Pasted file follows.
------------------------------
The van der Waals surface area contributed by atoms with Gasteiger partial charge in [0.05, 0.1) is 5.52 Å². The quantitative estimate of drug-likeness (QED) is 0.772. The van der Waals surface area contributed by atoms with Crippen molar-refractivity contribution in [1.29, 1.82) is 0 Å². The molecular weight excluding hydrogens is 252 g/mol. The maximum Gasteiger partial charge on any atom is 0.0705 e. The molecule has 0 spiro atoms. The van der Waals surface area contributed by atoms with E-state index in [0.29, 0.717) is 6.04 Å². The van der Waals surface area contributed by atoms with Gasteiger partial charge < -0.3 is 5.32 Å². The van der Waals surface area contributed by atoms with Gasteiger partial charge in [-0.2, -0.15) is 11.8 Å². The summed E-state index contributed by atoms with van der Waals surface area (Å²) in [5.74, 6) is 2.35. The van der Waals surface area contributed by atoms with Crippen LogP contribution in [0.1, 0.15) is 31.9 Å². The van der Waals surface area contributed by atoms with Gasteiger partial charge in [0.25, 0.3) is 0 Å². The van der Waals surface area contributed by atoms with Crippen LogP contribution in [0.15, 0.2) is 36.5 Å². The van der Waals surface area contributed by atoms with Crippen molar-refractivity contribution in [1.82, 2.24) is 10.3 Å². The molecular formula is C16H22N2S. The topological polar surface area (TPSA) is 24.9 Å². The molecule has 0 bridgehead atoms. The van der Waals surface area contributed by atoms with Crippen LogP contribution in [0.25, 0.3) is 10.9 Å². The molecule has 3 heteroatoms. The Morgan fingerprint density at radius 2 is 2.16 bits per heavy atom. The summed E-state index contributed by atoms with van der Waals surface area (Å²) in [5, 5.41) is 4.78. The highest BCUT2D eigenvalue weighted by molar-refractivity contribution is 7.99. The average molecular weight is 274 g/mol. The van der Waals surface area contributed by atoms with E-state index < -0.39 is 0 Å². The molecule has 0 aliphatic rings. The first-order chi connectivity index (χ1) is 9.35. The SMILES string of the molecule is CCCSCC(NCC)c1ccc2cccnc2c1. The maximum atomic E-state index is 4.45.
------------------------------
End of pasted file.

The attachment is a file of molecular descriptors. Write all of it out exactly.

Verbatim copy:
The van der Waals surface area contributed by atoms with Gasteiger partial charge in [0.05, 0.1) is 5.52 Å². The quantitative estimate of drug-likeness (QED) is 0.772. The van der Waals surface area contributed by atoms with Crippen molar-refractivity contribution in [1.29, 1.82) is 0 Å². The molecular weight excluding hydrogens is 252 g/mol. The maximum Gasteiger partial charge on any atom is 0.0705 e. The molecule has 0 spiro atoms. The van der Waals surface area contributed by atoms with E-state index in [0.29, 0.717) is 6.04 Å². The van der Waals surface area contributed by atoms with Gasteiger partial charge < -0.3 is 5.32 Å². The van der Waals surface area contributed by atoms with Gasteiger partial charge in [-0.2, -0.15) is 11.8 Å². The summed E-state index contributed by atoms with van der Waals surface area (Å²) in [5.74, 6) is 2.35. The van der Waals surface area contributed by atoms with Crippen LogP contribution in [0.1, 0.15) is 31.9 Å². The van der Waals surface area contributed by atoms with Gasteiger partial charge in [0.25, 0.3) is 0 Å². The van der Waals surface area contributed by atoms with Crippen LogP contribution in [0.15, 0.2) is 36.5 Å². The van der Waals surface area contributed by atoms with Crippen molar-refractivity contribution in [1.82, 2.24) is 10.3 Å². The molecular formula is C16H22N2S. The topological polar surface area (TPSA) is 24.9 Å². The molecule has 0 bridgehead atoms. The van der Waals surface area contributed by atoms with Crippen LogP contribution in [0.25, 0.3) is 10.9 Å². The molecule has 3 heteroatoms. The Morgan fingerprint density at radius 2 is 2.16 bits per heavy atom. The summed E-state index contributed by atoms with van der Waals surface area (Å²) in [5, 5.41) is 4.78. The highest BCUT2D eigenvalue weighted by molar-refractivity contribution is 7.99. The average molecular weight is 274 g/mol. The van der Waals surface area contributed by atoms with E-state index < -0.39 is 0 Å². The molecule has 0 aliphatic rings. The first-order chi connectivity index (χ1) is 9.35. The SMILES string of the molecule is CCCSCC(NCC)c1ccc2cccnc2c1. The maximum atomic E-state index is 4.45.